I am interested in the news reported recently that Apple is planning to launch a mobile virtual network operator (MVNO) business in Europe. What’s the big deal you may ask, as MVNOs are a dime a dozen? Not that they don’t fulfil an important role in the market, but one more MVNO might not seem like it will make much of a splash. The interesting thing about this report is that it could be a pointer to a future in which network operators are increasingly pushed into the background as far as consumers are concerned.

Amazon provides another early indicator of this as a potential future pattern with the Kindle. When you buy certain Kindle models, while the device will default to wi-fi where available, it comes with mobile connectivity included in the device price, with the mobile network operator basically invisible to the consumer.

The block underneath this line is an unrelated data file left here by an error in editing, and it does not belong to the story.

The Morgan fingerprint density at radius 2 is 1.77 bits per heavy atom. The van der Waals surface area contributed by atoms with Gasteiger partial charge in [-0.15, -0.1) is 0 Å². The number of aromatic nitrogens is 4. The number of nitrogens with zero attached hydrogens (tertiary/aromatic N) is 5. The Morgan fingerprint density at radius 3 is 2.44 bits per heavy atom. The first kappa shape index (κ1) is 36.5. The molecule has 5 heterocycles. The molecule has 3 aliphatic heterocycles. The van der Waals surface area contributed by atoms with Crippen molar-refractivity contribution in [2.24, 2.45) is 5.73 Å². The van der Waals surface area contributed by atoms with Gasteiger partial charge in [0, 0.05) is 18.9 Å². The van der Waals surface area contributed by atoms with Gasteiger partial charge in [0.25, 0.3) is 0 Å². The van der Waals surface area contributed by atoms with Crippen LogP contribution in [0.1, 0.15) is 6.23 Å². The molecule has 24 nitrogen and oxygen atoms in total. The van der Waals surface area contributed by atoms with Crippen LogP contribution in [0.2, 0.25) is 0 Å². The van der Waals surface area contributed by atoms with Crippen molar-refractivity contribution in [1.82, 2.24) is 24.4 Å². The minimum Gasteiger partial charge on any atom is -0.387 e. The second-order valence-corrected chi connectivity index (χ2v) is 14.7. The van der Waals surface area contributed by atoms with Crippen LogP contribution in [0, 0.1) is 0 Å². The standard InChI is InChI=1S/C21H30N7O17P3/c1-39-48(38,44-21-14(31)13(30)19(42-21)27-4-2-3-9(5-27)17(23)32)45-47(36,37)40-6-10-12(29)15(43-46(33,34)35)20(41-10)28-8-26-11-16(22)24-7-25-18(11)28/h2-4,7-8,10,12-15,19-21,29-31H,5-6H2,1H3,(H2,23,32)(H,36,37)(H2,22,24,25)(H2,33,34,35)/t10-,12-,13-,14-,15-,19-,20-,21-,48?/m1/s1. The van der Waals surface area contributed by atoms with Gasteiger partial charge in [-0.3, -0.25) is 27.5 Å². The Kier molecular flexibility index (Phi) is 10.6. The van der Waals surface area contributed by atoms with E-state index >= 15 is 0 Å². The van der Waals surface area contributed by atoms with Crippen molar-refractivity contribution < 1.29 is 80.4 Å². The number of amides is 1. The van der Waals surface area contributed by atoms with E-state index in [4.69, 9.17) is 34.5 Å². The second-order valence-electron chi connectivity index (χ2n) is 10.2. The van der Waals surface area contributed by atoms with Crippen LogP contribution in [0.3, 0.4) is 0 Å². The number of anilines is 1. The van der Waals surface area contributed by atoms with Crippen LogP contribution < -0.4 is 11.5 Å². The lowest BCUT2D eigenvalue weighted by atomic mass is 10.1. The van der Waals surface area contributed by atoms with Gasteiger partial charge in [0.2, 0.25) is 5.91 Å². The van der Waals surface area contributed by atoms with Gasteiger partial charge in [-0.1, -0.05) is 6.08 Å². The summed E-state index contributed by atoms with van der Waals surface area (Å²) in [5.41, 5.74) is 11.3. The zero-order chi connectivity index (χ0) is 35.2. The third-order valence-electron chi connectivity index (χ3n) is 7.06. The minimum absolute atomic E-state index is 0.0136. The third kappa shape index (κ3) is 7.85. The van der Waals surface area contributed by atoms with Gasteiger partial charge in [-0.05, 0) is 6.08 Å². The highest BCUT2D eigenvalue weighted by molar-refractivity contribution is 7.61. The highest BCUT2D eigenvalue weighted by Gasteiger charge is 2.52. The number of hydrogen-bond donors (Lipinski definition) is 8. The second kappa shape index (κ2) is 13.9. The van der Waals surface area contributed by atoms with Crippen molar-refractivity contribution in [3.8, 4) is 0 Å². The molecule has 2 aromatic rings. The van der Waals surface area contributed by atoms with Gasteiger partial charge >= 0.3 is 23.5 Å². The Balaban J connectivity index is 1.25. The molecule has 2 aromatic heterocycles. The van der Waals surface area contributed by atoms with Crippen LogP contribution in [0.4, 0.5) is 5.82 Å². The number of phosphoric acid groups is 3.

It is easy to imagine Apple, with its vast resources and market power, adopting an approach of packaging Apple branded carriage together with the purchase of a device, possibly bundled with other services, such as iTunes or its new music streaming services. This could see network operators driven well and truly into the background, with little if any direct contact with the consumer. Apple is already doing this to a limited extent with its Apple SIM which is currently only available for a limited number of devices, but the MVNO announcement could see a ramp up of this strategy.

Network operators will no doubt be looking to fight back as they try to position themselves as providers of content and technology services as well as carriage, however they may find themselves increasingly going head to head with Apple and potentially other device manufacturers as well.